As expected, incubation with nocodazole or latrunculin B led to substantial retraction of neuritic processes, resulting in decreased frequency of stage II and III PC12-ND6 cells, while vehicle (DMSO)-only treated PC12-ND6 cells retained their original frequency (see Supplementary Figure S3A at http://asnneuro.org/an/001/an001e016.add.htm). The immunohistochemistry results confirmed that nocodazole treatment selectively disrupted the microtubule network and latrunculin B selectively depolarized actin filaments (see Supplementary Figures S3B and S3C). Disruption of the actin or microtubule network had a severe impact on the mitochondrial area of treated PC12-ND6 cells, as compared with vehicle-only treated PC12-ND6 cells. Interestingly, it differentially affected the distribution pattern of mitochondria, with latrunculin B-treated PC12-ND6 cells displaying mitochondria essentially aggregated around the MTOC (microtubule-organizing centre) (see Supplementary Figure S3B) and nocodazole-treated PC12-ND6 cells harbouring mitochondria evenly localized to the perinuclear region (see Supplementary Figure S3C).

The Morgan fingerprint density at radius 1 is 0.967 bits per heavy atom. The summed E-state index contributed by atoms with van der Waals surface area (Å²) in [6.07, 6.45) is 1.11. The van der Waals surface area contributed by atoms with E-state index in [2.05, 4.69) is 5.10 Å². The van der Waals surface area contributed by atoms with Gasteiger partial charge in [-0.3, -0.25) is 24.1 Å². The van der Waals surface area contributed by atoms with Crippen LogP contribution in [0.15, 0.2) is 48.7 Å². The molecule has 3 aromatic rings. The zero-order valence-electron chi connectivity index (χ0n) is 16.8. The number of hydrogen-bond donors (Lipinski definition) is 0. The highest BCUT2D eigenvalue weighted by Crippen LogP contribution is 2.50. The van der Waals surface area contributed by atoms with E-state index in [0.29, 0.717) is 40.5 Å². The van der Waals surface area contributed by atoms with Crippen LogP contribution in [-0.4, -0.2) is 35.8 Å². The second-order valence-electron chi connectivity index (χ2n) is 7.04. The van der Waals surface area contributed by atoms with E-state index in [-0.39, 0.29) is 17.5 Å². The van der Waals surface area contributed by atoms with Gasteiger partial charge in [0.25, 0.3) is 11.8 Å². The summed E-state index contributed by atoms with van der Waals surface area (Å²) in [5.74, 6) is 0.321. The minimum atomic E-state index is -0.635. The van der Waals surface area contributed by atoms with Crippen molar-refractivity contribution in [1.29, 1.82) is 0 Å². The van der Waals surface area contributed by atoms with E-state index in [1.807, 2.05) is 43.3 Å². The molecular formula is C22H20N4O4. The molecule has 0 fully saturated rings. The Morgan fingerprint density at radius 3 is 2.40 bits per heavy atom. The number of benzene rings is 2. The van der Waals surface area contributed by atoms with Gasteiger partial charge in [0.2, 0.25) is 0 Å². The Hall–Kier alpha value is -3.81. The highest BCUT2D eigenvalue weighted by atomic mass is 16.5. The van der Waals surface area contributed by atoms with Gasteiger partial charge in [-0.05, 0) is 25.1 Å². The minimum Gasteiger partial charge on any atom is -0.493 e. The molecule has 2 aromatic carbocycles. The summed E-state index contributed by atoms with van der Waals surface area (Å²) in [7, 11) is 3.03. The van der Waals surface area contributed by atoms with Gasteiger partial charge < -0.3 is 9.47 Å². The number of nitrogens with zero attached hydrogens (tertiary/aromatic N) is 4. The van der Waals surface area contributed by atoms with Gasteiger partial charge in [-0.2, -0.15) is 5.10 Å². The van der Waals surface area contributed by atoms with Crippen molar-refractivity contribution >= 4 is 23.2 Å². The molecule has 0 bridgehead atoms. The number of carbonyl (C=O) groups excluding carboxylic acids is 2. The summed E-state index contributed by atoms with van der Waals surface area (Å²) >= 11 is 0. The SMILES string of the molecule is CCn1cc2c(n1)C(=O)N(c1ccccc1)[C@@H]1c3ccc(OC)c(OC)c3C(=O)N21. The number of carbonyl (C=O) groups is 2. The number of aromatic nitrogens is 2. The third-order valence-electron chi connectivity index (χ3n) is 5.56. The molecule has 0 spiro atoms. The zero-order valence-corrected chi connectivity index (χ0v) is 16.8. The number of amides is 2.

We next investigated whether the decline in mitochondrial content was reversible upon re-establishment of proper cytoskeletal reorganization by switching to drug-free medium over a period of 30 h. PC12-ND6 cells regained their original morphology, characteristic of stages II and II within a 30-h period, with mitochondrial area being restored to original levels in a time-dependent manner peaking after a 15-h-long recovery (see Supplementary Figures S3B–S3D). Although phalloidin and α-tubulin labelling revealed recovery of the microtubule and actin networks within the first 2 h following drug removal, recovery of mitochondrial content was significantly delayed, with partial restoration of the mitochondrial compartment after 6 h of recovery, which was stably maintained after 30 h, suggesting that the observed decrease in mitochondrial content was not a by-product of cytotoxicity from nocodazole or latrunculin B exposure, but was most likely to be due to disruption of the cytoskeletal architecture (see Supplementary Figure S3D).

DISCUSSION